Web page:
3.7 Wet scrubbing
For the cleaning of flue gas in industrial waste incinerators, where the pollutants include SO2, HCl and HF, Venturi wet scrubbers are often used. A novel equipment called Oelement”, which has in some flow regimes lower pressure drop than the conventional Venturi scrubber, has been recently investigated as reported in (Dvorak et al. 2005).
3.8 Processing of waste as alternative fuel
Thermal processing of waste does not mean only its disposal; it is also material and energy utilization (waste-to-energy). Substituting fuel by mining gas that has no other use is an example of waste gas utilization. It is a specific application that was realized in a pulp plant situated in former mining area (for details see Boran et al. 2005). In this case mining gas substitutes natural gas in thermal treatment unit for sludge incineration. For this purpose a special “dual” burner for combustion of both fuels was designed.
3.9 WASTES to energy
The best way of using steam, which is generated in many waste-to-energy processes, is a combined heat and power generation (CHP), i.e. the simultaneous production of power and steam with lower parameters (steam pressure within 0.2 to 1.2 MPa) for heating purposes. There are several options of technical solution, e.g. it is possible to use both back pressure steam turbines and condensing bleeder turbines with one or more extractions (see Pavlas et al. 2005).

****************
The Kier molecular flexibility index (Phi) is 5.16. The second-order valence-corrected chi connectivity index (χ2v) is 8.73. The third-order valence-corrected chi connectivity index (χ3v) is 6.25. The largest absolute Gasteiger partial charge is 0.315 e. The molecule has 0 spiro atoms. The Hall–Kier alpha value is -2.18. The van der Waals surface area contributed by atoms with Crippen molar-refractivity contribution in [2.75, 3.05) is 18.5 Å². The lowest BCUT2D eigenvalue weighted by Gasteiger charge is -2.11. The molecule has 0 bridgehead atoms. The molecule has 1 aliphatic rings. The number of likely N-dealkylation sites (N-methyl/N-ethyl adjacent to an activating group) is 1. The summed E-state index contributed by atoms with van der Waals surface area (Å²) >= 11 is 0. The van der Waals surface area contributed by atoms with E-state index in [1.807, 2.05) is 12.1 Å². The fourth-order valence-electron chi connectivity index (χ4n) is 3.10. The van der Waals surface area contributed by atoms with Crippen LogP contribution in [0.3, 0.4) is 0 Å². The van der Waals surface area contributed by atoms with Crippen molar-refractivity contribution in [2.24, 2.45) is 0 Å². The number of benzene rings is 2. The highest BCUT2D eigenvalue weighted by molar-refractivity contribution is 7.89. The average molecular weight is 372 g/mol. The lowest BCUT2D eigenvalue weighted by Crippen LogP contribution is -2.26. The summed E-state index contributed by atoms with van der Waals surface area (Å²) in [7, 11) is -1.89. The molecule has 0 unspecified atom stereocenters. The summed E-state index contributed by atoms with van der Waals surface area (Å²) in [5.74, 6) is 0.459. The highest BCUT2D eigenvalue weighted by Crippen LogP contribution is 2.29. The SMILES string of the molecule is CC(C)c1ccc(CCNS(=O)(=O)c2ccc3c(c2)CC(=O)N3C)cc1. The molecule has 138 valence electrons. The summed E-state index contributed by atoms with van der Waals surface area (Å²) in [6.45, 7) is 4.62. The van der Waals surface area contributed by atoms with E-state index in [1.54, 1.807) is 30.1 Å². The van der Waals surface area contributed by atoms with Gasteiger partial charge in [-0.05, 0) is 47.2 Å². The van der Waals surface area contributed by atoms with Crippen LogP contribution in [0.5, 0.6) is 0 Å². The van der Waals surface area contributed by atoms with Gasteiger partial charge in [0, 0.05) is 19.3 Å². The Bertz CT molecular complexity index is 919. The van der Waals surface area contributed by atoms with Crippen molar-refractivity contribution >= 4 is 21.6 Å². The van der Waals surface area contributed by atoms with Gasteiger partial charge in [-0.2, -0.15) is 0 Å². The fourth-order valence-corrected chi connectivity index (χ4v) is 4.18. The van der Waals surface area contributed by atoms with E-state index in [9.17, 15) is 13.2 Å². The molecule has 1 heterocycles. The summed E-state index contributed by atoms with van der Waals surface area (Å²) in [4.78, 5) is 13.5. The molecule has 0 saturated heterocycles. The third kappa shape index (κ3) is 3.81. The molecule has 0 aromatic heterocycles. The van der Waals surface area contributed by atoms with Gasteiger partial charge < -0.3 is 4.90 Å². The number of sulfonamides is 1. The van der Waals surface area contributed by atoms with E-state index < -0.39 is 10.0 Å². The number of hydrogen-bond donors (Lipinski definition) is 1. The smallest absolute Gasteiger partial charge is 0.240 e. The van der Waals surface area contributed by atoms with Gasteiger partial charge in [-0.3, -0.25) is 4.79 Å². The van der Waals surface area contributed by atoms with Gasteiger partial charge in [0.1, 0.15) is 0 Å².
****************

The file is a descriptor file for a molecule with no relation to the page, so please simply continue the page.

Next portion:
3.10 Waste gas treatment and off-gas cleaning
Within the framework of research on cleaning of various off-gases, polluted by different classes of compounds, the following pollutants have been addressed:
• Volatile organic compounds (VOCs), halogenated organic compounds (HOC)
• NOx, SO2, HCl, HF
• Particulate matter (fly ash) and PCDD/F (dioxins and furans)
Description of novel units developed in the course of this research may be found in
Dvorak et al. 2005.
The paper provides a brief description of the features of thermal processing of various types of waste. Presented in the first part of the paper is a discussion related to tradeoffs in the selection of a convenient technology that contributes to illuminating the way to the development of new pieces of equipment and/or technologies, described in the second part of the paper.
1. Ludwig Ch., Hellweg S., Stucki S., 2003, Municipal Solid Waste Management,
2. Kiely G., 1997 Environmental Engineering, McGraw Hill, UK